ProPresenter--Color Coding Slides

Last time I told you how I like to break up lyrics in slides for easy reading. Today we’ll tackle another ProPresenter operational topic; color codes. I’ve seen this happen so many times it has become tragic. The worship leader, sensing the congregation is ready to repeat the bridge one more time loops back. The ProPresenter operator however, was expecting the final chorus. Those lyrics are triggered and sit there while the ProPresenter op frantically ties to find the bridge slides. Sometimes it takes so long, the WL has gone back to the chorus before the bridge slides ever make it to the screen. That is not a great way to stay non-distracting. 

Now, I understand the conundrum. As an operator, you’re staring at a screen full of grey tiles with itty-bitty words on them. You’re reading and trying to find the right slide, but you just can’t find it. What are you supposed to do? Take advantage of a feature that has been around for a long time; slide labels and colors. 

I wrote about this 6 years ago, but I still see it happen so often I figured I better touch on this topic again. The good folks at Renewed Vision have made it easier than ever to build custom label lists that have colors associated with them, so it takes just a minute to label and color code your whole song. Here’s how it works. 

Colors for Easy Identification

As you can see in the above screen shot, it’s pretty easy to tell right off the bat where the different sections of a song are. I settled on a  standard color scheme many years ago and it’s served me well ever since. You can probably figure it out by looking at the image. 

Blue—Verse

Purple—Chorus

Pink—Pre-Chorus

Orange—Bridge

Red—Tag

Yellow—Blank

White—Title

You can use whatever color scheme you want as long as it makes sense to you and is consistent. After a few weeks behind the computer, the operators get to know the color code instinctively. Once they have it down, it takes mere seconds to locate the right slide when there is an off-script change. There were times when I would be mixing and would see our WL motion to the band he was going to repeat something unexpectedly. Before I could even motion to the ProPresenter op, they would already have the slide on the screen. That’s how it should work.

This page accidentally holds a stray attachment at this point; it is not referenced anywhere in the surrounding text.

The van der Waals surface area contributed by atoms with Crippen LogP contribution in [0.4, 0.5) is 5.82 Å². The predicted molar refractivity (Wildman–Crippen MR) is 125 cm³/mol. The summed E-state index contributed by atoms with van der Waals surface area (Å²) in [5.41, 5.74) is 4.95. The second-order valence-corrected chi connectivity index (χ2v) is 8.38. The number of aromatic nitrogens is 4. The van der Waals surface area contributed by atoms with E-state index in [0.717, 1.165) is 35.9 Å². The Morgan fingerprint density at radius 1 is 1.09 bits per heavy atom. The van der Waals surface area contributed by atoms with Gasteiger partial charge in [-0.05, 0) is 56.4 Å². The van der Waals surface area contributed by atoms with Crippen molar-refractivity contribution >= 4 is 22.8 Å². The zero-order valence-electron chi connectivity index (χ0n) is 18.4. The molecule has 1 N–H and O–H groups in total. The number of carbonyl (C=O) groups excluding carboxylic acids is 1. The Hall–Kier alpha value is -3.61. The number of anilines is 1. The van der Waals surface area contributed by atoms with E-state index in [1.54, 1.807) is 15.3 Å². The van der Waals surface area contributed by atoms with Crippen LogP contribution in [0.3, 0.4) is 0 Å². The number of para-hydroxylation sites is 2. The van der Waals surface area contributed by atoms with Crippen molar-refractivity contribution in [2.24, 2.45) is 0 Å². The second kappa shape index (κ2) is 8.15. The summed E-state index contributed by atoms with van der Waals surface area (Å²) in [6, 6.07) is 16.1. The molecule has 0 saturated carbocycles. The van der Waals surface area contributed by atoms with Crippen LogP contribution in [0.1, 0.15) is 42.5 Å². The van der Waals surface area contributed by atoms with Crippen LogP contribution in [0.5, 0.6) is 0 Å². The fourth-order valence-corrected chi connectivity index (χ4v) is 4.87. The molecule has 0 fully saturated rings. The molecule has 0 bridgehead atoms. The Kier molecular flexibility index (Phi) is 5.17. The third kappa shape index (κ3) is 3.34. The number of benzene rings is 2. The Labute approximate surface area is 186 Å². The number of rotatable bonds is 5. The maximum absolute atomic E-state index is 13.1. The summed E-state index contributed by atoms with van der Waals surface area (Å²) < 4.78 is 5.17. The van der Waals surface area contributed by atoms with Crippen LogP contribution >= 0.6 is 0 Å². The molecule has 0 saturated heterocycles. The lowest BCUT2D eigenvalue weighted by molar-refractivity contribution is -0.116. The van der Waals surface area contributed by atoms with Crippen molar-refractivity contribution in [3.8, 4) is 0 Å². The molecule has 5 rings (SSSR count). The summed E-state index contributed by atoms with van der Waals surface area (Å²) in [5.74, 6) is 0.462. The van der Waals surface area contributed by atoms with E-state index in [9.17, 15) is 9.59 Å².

Name Your Slides

You can also apply labels to slides. In addition to the colors, I always made sure to label them Verse 1, Verse 2, Chorus, Bridge, etc. It’s just one more item for the brain to latch onto when looking for a slide in a hurry. If a verse is broken up into multiple slides, it would be labeled Verse 1-1, Verse 1-2. We experimented with Verse 1-A, Verse 1-B for a while, but I think I like the numbers better. 

Honestly, getting to that level was more important in Ver. 4 than in Ver. 5 & 6. Version 5 brought arrangements which make it easy to clump all the slides for Verse 1 into a token. When you’re building an arrangement, the tokens keep the verse slides together and in the right order. 

I know this may seem like a little thing, and it might seem tedious at first to start labeling and coding your songs. However, you only need to do it once, and after that, you are ahead of the curve. I used to say I would put my ProPresenter ops up there against any other church anywhere and they would be some of the best. Part of that was the fact that we trained hard and they really cared. But making it easier for them to succeed is the TD’s job, and it’s one I gladly take on.

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